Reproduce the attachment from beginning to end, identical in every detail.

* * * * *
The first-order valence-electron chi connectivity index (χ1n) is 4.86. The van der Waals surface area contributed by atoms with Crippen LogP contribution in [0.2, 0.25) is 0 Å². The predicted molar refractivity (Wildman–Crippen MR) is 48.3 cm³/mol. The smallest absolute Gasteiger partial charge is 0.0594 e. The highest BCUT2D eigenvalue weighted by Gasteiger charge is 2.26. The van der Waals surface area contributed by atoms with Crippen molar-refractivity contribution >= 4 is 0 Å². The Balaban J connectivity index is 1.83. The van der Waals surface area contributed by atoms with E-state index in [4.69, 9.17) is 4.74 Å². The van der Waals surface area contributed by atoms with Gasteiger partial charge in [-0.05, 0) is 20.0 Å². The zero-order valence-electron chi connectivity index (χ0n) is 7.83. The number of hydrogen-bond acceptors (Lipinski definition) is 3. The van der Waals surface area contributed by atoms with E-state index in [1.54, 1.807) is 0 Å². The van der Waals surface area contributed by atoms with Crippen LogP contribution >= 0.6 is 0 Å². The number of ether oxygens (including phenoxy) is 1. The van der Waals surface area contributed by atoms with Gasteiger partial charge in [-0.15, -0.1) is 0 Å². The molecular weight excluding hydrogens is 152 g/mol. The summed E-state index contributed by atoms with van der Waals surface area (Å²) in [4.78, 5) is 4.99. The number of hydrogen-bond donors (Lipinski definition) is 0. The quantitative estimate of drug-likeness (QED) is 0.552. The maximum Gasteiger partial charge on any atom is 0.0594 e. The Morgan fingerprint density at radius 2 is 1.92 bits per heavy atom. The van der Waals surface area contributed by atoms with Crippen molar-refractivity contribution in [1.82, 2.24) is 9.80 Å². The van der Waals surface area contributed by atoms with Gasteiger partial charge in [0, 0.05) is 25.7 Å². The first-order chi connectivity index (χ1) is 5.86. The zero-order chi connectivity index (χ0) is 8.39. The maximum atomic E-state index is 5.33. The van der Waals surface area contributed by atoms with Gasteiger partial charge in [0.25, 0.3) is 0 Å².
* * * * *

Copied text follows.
The first-order valence-electron chi connectivity index (χ1n) is 4.86. The van der Waals surface area contributed by atoms with Crippen LogP contribution in [0.2, 0.25) is 0 Å². The predicted molar refractivity (Wildman–Crippen MR) is 48.3 cm³/mol. The smallest absolute Gasteiger partial charge is 0.0594 e. The highest BCUT2D eigenvalue weighted by Gasteiger charge is 2.26. The van der Waals surface area contributed by atoms with Crippen molar-refractivity contribution >= 4 is 0 Å². The Balaban J connectivity index is 1.83. The van der Waals surface area contributed by atoms with E-state index in [4.69, 9.17) is 4.74 Å². The van der Waals surface area contributed by atoms with Gasteiger partial charge in [-0.05, 0) is 20.0 Å². The zero-order valence-electron chi connectivity index (χ0n) is 7.83. The number of hydrogen-bond acceptors (Lipinski definition) is 3. The van der Waals surface area contributed by atoms with E-state index in [1.54, 1.807) is 0 Å². The van der Waals surface area contributed by atoms with Crippen LogP contribution >= 0.6 is 0 Å². The number of ether oxygens (including phenoxy) is 1. The van der Waals surface area contributed by atoms with Gasteiger partial charge in [-0.15, -0.1) is 0 Å². The molecular weight excluding hydrogens is 152 g/mol. The summed E-state index contributed by atoms with van der Waals surface area (Å²) in [4.78, 5) is 4.99. The number of hydrogen-bond donors (Lipinski definition) is 0. The quantitative estimate of drug-likeness (QED) is 0.552. The maximum Gasteiger partial charge on any atom is 0.0594 e. The Morgan fingerprint density at radius 2 is 1.92 bits per heavy atom. The van der Waals surface area contributed by atoms with Crippen molar-refractivity contribution in [1.82, 2.24) is 9.80 Å². The van der Waals surface area contributed by atoms with Gasteiger partial charge in [0, 0.05) is 25.7 Å². The first-order chi connectivity index (χ1) is 5.86. The zero-order chi connectivity index (χ0) is 8.39. The maximum atomic E-state index is 5.33. The van der Waals surface area contributed by atoms with Gasteiger partial charge in [0.25, 0.3) is 0 Å².